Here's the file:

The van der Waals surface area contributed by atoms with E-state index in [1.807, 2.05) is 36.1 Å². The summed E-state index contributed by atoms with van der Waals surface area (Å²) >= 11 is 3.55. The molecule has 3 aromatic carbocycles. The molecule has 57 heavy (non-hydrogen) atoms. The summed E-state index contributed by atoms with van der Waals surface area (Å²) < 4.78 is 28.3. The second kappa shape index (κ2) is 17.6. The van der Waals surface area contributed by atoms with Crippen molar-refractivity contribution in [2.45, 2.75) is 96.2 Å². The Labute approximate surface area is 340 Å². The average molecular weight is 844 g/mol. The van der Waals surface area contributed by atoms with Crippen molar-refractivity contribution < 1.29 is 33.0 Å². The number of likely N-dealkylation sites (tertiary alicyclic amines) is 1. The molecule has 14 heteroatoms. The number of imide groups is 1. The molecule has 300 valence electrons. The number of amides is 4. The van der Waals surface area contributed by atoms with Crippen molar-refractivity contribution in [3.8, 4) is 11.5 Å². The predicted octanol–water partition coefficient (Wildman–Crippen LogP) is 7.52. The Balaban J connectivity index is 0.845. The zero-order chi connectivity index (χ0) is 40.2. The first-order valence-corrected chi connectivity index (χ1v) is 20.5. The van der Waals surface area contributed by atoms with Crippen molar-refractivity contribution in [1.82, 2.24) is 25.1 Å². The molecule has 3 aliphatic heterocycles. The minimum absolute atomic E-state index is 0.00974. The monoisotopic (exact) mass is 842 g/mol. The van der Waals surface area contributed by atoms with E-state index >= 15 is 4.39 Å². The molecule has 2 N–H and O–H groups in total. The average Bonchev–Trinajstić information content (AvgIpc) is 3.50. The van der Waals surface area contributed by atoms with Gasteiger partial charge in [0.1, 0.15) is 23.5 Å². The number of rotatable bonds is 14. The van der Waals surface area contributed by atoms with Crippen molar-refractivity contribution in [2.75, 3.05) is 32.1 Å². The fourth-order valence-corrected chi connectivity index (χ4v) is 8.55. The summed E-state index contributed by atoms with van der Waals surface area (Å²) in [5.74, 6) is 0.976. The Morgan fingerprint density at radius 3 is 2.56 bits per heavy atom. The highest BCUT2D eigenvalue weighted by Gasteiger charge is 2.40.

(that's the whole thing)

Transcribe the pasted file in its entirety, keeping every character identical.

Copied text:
The van der Waals surface area contributed by atoms with E-state index in [1.807, 2.05) is 36.1 Å². The summed E-state index contributed by atoms with van der Waals surface area (Å²) >= 11 is 3.55. The molecule has 3 aromatic carbocycles. The molecule has 57 heavy (non-hydrogen) atoms. The summed E-state index contributed by atoms with van der Waals surface area (Å²) < 4.78 is 28.3. The second kappa shape index (κ2) is 17.6. The van der Waals surface area contributed by atoms with Crippen molar-refractivity contribution in [2.45, 2.75) is 96.2 Å². The Labute approximate surface area is 340 Å². The average molecular weight is 844 g/mol. The van der Waals surface area contributed by atoms with Crippen molar-refractivity contribution < 1.29 is 33.0 Å². The number of likely N-dealkylation sites (tertiary alicyclic amines) is 1. The molecule has 14 heteroatoms. The number of imide groups is 1. The molecule has 300 valence electrons. The number of amides is 4. The van der Waals surface area contributed by atoms with Crippen molar-refractivity contribution in [3.8, 4) is 11.5 Å². The predicted octanol–water partition coefficient (Wildman–Crippen LogP) is 7.52. The Balaban J connectivity index is 0.845. The zero-order chi connectivity index (χ0) is 40.2. The first-order valence-corrected chi connectivity index (χ1v) is 20.5. The van der Waals surface area contributed by atoms with Crippen molar-refractivity contribution in [1.82, 2.24) is 25.1 Å². The molecule has 3 aliphatic heterocycles. The minimum absolute atomic E-state index is 0.00974. The monoisotopic (exact) mass is 842 g/mol. The van der Waals surface area contributed by atoms with E-state index >= 15 is 4.39 Å². The molecule has 2 N–H and O–H groups in total. The average Bonchev–Trinajstić information content (AvgIpc) is 3.50. The van der Waals surface area contributed by atoms with Gasteiger partial charge in [0.1, 0.15) is 23.5 Å². The number of rotatable bonds is 14. The van der Waals surface area contributed by atoms with Crippen molar-refractivity contribution in [2.75, 3.05) is 32.1 Å². The fourth-order valence-corrected chi connectivity index (χ4v) is 8.55. The summed E-state index contributed by atoms with van der Waals surface area (Å²) in [5.74, 6) is 0.976. The Morgan fingerprint density at radius 3 is 2.56 bits per heavy atom. The highest BCUT2D eigenvalue weighted by Gasteiger charge is 2.40.